[Ads-l] rain = clients (that bring in revenue)

Laurence Horn laurence.horn at YALE.EDU
Mon Jul 16 10:49:02 EDT 2018


I’m familiar with “rainmaker” in the metaphorical sense from TV legal dramas, perhaps back to L.A. Law; I wouldn’t have guessed it went back to the 19th c. Looking at the OED cites for the literal uses, I’m wondering if the earliest literal occurrences of the compound were calques from an indigenous language…

a. A person (esp. a member of a tribal community) who is credited with having the power to cause rain by supernatural means.

1775   J. Adair Hist. Amer. Indians 89   The old women were less honest in paying their rain-makers.
1822   J. Campbell Trav. S. Afr.: Narr. 2nd Journey I. 110   A rain-maker is not esteemed in his own country, he must be brought from a distance.
1847   G. F. Angas Savage Life & Scenes I. 59   The green bough being symbolical of his situation, according to the ‘rain-makers’ or wise old men.
1890   J. G. Frazer Golden Bough I. i. 13   The third, who was called ‘the rain-maker’, had a bunch of twigs with which he sprinkled water from a vessel.
…

b. A person who causes or attempts to cause rain to fall by technological means, (in later use) esp. by seeding clouds.

1839   Indiana Jrnl. 13 Apr. 1/6   Mr. Espy, the Rainmaker... The efforts of Mr. Espy to manufacture rain storms, are affording food for legislative action.
1841   Fayetteville (N. Carolina) Observer 14 July 1/6   Mr. Espy, the Rain-maker, is in Boston and seems to be under the protection of our excellent contemporary of the Atlas.
1891   Manufacturer & Builder Sept. 208/2   Applying these elementary facts to the work of the rain-makers, it must be apparent that if there be any efficacy in the violent concussion of the air, it must be confined to a very limited area.


> On Jul 16, 2018, at 3:02 AM, Ben Zimmer <bgzimmer at GMAIL.COM> wrote:
> 
> Appears to be a kind of back-formation from "rainmaker." OED3 has the
> relevant sense:
> 
> ----
> 4. fig. Business (orig. U.S.). A person who generates business or income
> for a company or organization, esp. by attracting clients.
> 1897   Milwaukee (Wisconsin) Jrnl. 8 Dec. 4/2   He does not make any
> special exhibit of his financial rain maker, Mr. Wolcott.
> 1971   Washington Post 16 May b3/1   'He was mostly a rainmaker,' the kind
> of legal agent who makes things happen.
> 1989   Toronto Star (Nexis) 26 Mar. f2   These are the rainmakers who are
> leaving. These are the guys who bring in the business.
> 1999   N.Y. Mag. 20 Sept. 32/3   A Democratic rainmaker who raised $1.5
> million for Democratic candidates.
> 2002   P. Augar & J. Palmer Rise Player Manager xiii. 286   Heroes in the
> professions are those in the front line: the star barristers, the
> rainmakers in corporate finance, the creatives in advertising.
> ----
> 
> 
> On Mon, Jul 16, 2018 at 2:57 AM, Barretts Mail <mail.barretts at gmail.com>
> wrote:
> 
>> In Pachinko (https://bit.ly/2NQjpSa <https://bit.ly/2NQjpSa>), published
>> last year, Min Jin Lee writes:
>> 
>> At Travis, Kazu made lot of rain. Five of the six most important banking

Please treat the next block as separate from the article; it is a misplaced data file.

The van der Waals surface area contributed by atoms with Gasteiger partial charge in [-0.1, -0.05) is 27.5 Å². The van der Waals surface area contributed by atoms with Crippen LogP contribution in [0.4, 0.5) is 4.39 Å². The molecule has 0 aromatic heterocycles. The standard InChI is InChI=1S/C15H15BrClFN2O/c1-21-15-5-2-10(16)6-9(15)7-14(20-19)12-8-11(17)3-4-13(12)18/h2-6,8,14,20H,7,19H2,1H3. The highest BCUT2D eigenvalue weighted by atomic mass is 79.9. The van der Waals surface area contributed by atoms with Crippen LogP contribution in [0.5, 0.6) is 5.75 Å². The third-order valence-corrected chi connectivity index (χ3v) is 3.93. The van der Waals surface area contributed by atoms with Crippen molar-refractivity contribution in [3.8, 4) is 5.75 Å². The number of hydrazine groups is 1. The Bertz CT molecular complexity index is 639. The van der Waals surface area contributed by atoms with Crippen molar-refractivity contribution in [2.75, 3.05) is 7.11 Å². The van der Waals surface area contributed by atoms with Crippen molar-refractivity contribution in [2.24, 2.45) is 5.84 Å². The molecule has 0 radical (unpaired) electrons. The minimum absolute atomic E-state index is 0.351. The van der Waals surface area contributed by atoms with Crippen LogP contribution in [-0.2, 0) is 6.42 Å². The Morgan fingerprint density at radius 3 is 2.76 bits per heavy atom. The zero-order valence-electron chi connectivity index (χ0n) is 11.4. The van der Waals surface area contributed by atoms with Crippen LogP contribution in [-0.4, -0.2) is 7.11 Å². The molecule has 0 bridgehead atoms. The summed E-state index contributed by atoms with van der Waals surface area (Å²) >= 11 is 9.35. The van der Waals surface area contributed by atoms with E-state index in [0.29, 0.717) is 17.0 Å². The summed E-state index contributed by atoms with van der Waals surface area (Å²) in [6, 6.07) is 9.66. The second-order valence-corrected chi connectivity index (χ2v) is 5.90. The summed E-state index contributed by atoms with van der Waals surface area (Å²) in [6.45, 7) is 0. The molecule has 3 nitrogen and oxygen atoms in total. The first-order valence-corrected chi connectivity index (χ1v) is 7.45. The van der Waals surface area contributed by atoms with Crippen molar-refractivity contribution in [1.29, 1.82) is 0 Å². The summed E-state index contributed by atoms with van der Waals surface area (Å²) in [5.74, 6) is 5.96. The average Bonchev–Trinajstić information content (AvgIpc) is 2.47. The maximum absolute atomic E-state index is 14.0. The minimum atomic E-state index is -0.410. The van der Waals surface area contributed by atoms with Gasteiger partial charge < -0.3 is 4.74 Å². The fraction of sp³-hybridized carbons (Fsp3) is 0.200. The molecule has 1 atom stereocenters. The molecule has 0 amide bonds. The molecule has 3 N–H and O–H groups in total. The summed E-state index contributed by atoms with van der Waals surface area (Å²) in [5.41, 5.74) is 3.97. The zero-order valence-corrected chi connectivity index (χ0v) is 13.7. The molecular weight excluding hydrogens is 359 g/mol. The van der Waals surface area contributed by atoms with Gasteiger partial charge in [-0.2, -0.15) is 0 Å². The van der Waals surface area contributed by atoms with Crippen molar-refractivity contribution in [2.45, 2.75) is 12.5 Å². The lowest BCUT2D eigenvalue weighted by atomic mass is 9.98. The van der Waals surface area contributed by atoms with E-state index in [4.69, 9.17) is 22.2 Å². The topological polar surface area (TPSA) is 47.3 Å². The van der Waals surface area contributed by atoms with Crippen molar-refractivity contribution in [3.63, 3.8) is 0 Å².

>> deals last year took place because Kazu had made them happen.
>> 
>> Wiktionary (https://en.wiktionary.org/wiki/rain <
>> https://en.wiktionary.org/wiki/rain>), the OLD (https://en.
>> oxforddictionaries.com/definition/rain <https://en.oxforddictionaries.com/
>> definition/rain>), Dictionary.com (http://www.dictionary.com/
>> browse/rain?s=t <http://www.dictionary.com/browse/rain?s=t>) and
>> Merriam-Webster (https://www.merriam-webster.com/dictionary/rain <
>> https://www.merriam-webster.com/dictionary/rain>) do not have this
>> meaning, though the meaning of a lot of something (such as a rain of blows)
>> is provided.
>> 
>> On Urban Dictionary,
>> 
>> hardtobody (https://www.urbandictionary.com/define.php?term=rain&page=4 <
>> https://www.urbandictionary.com/define.php?term=rain&page=4>) writes:
>> money. i call money rain due to the term "make it rain". so money is now
>> called rain.
>> 
>> This “make it rain” refers to throwing money up in the air so it floats
>> back down around you. That meaning is mentioned by other people on Urban
>> Dictionary, too.
>> 
>> It’s not clear to me whether the two meanings are related, but it is
>> possible.
>> 
>> Either way, Lee’s meaning is common:
>> 
>> CLAUDIA H. DEUTSCH
>> The New York Times
>> 21 May 1996
>> https://nyti.ms/2uqPms5 <https://nyti.ms/2uqPms5>
>> Title: Women Striving To Make It Rain At Law Firms;Bringing in Business is
>> the Best Path to Partnership
>> 
>> Jack Flack
>> Dealbook/The New York Times
>> Parsing Rubin: The Exit Memo
>> 21 January 2009
>> https://nyti.ms/2us4tl0 <https://nyti.ms/2us4tl0>
>> 
>> Rubin: My other role, working with clients and other Citi relationships
>> here and abroad, gave me a keen appreciation of the important place Citi
>> has in the global financial system and global economy.
>> 
>> Translation: I made lots of rain, and I wish somebody would do the math on
>> the return on investment on the $126 million I got paid.
>> 
>> Eric Picard
>> AdExchanger
>> How Microsoft Almost Won Digital Advertising
>> 8 July 2015
>> https://bit.ly/2NehyW0 <https://bit.ly/2NehyW0>
>> 
>> Obviously Google made lots of rain with the DoubleClick platform as well -
>> but given that there are other examples (Rubicon, Casale, OpenX, AppNexus)
>> yes, Microsoft certainly could have done it.
>> 
>> Mike O'Horo
>> Orange County Attorney Journal
>> 31 October 2015
>> https://bit.ly/2upj2Wv <https://bit.ly/2upj2Wv>
>> 
>> Worse, there’s a whole generation of lawyers who made lots of rain for a
>> long time without ever learning how to do it.
>> 
>> 
> 
> ------------------------------------------------------------
> The American Dialect Society - http://www.americandialect.org

------------------------------------------------------------
The American Dialect Society - http://www.americandialect.org


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